Agreement proves elusive as talks begin on North Korea nuclear crisis

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The United States and North Korea made their first face-to-face contact in four months yesterday when crucial six-way talks on the crisis surrounding Pyongyang's nuclear weapons programme opened in Beijing. But warm handshakes and broad smiles for the cameras proved short-lived.

There was little sign that the start of the three-day talks - which have brought together the US, Russia, the two Koreas, Japan and China - had led the two main adversaries to give ground and resolve a crisis that has rattled nerves through east Asia and beyond.

The envoys gathered in the Diaoyutai State Guest House in western Beijing. But yesterday, history-making proved elusive. Before the talks began, Wang Yi, a Chinese diplomat, said it was "impossible to solve all problems through one or two discussions". No one disagreed.

Mr Wang played a large part in luring North Korea into the multilateral talks - a reflection of China's unease with the conduct of its neighbour, once a close ally for whom it sacrificed a million men in the Korean War.

The crisis began last October when James Kelly, the US assistant secretary of state, presented the North Koreans with evidence that they were operating an illegal nuclear enrichment programme.

That violated a 1994 agreement under which Pyongyang would bring to an end its nuclear programme, which enabled it to produce plutonium for nuclear bombs. In return, the Americans and their allies provided free fuel oil and promised to build two "light-water" nuclear reactors for generating electricity.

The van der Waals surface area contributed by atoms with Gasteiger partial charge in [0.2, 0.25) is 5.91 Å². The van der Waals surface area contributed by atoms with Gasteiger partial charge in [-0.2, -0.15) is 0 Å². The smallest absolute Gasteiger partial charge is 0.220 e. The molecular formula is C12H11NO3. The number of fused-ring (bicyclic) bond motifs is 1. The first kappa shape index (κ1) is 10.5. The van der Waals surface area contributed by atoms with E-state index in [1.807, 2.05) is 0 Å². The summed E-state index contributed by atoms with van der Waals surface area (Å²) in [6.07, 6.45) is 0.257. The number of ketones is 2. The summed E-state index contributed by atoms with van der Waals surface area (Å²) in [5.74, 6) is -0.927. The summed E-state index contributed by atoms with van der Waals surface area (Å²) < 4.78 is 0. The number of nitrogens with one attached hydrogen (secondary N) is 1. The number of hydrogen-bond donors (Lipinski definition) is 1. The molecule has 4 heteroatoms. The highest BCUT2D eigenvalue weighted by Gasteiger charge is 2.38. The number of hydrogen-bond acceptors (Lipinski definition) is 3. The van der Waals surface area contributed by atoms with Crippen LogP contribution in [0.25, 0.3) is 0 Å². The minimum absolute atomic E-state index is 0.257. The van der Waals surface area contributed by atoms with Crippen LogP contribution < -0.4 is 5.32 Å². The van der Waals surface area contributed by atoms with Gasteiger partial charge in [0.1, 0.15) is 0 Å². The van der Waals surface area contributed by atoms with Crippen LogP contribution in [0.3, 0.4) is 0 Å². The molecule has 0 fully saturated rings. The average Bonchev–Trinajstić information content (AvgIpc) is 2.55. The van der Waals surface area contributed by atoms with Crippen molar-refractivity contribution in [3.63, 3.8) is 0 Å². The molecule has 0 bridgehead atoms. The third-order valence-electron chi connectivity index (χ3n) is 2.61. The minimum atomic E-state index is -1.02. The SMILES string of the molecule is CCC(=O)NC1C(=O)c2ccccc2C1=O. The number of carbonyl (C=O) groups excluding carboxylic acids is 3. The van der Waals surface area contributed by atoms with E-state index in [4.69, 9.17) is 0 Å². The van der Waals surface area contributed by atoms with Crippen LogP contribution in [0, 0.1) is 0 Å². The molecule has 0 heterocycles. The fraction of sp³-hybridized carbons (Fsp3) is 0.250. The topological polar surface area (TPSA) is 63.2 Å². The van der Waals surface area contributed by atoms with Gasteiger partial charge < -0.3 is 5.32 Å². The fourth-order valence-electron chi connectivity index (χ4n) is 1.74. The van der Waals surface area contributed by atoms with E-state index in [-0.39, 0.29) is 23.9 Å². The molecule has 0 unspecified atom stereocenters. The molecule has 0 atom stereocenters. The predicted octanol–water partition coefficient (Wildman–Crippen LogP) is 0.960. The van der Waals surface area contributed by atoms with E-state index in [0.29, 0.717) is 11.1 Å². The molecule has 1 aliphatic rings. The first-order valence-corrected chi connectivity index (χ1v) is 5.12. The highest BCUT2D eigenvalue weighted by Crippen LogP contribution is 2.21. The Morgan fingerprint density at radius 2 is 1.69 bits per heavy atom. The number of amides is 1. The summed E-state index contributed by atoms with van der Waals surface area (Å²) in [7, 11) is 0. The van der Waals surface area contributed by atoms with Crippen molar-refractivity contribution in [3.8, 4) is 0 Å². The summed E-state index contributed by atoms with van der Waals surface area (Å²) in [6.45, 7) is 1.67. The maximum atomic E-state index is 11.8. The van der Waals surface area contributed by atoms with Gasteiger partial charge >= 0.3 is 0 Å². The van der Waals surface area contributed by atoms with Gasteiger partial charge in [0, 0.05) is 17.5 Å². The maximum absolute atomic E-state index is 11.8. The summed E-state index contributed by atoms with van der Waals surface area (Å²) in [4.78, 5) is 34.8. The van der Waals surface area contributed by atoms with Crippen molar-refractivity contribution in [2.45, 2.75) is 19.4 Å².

In the ensuing hiatus, North Korea reactivated an atomic plant at Yongbyon, threw out inspectors from the International Atomic Energy Agency and became the first nation to withdraw from the nuclear non-proliferation treaty.

It went on to inform Mr Kelly that it already had several bombs - playing on American fears that these could fall into the hands of "terrorists". It also said it had reprocessed 8,000 nuclear fuel rods. The Americans have said they want a diplomatic solution. They demand the "complete, irreversible, and verifiable" end to the atomic programme, before making any concessions. Pyongyang wants Washington to provide a formal guarantee of its survival, and economic aid.

The volatile atmosphere has not been calmed by the news that enriched uranium traces have been discovered at an Iranian research plant. That has strengthened suspicions in Washington and the UN that, despite its disclaimers, Tehran is closer than ever to producing a nuclear weapon.

The revelation is the most startling of several this week, all suggesting Iran is in breach of its obligations to the UN's nuclear monitor, the International Atomic Energy Agency.

According to a new report issued by the IAEA, the clerically ruled Islamic republic had repeatedly failed to keep the IAEA abreast of its nuclear activities, as stipulated by the UN safeguard agreements to which Iran subscribes. A formal verdict of non-compliance from the Security Council could pave the way for UN sanctions against Tehran.

The Iranian government insists it has nothing to hide, saying its programme is entirely peaceful. That is treated with deep scepticism by Western governments who argue that, with its massive reserves of oil and natural gas, Iran has no need for nuclear energy.

The traces of highly enriched uranium, which were found by IAEA inspectors at the Natanz plant 200 miles south of Tehran, have hardened Western diplomats' belief that Iran's activities represent a "pattern of great concern".

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